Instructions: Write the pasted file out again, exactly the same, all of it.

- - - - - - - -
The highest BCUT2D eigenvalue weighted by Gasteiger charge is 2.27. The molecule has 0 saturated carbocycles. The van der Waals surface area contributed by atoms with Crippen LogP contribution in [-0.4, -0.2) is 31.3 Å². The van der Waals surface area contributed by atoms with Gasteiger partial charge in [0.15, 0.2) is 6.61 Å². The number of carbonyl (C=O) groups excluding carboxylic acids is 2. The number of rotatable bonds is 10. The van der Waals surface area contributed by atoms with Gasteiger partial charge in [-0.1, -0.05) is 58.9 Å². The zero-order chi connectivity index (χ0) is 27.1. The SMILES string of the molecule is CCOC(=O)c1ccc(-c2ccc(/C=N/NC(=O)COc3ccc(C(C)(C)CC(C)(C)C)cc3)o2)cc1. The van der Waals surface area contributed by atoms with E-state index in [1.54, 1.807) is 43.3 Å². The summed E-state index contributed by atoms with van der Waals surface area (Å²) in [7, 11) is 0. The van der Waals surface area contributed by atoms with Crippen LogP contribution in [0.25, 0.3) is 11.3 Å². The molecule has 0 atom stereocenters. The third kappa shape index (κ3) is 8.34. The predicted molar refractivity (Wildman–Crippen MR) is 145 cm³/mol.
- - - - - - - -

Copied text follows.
The highest BCUT2D eigenvalue weighted by Gasteiger charge is 2.27. The molecule has 0 saturated carbocycles. The van der Waals surface area contributed by atoms with Crippen LogP contribution in [-0.4, -0.2) is 31.3 Å². The van der Waals surface area contributed by atoms with Gasteiger partial charge in [0.15, 0.2) is 6.61 Å². The number of carbonyl (C=O) groups excluding carboxylic acids is 2. The number of rotatable bonds is 10. The van der Waals surface area contributed by atoms with Gasteiger partial charge in [-0.1, -0.05) is 58.9 Å². The zero-order chi connectivity index (χ0) is 27.1. The SMILES string of the molecule is CCOC(=O)c1ccc(-c2ccc(/C=N/NC(=O)COc3ccc(C(C)(C)CC(C)(C)C)cc3)o2)cc1. The van der Waals surface area contributed by atoms with E-state index in [1.54, 1.807) is 43.3 Å². The summed E-state index contributed by atoms with van der Waals surface area (Å²) in [7, 11) is 0. The van der Waals surface area contributed by atoms with Crippen LogP contribution in [0.25, 0.3) is 11.3 Å². The molecule has 0 atom stereocenters. The third kappa shape index (κ3) is 8.34. The predicted molar refractivity (Wildman–Crippen MR) is 145 cm³/mol.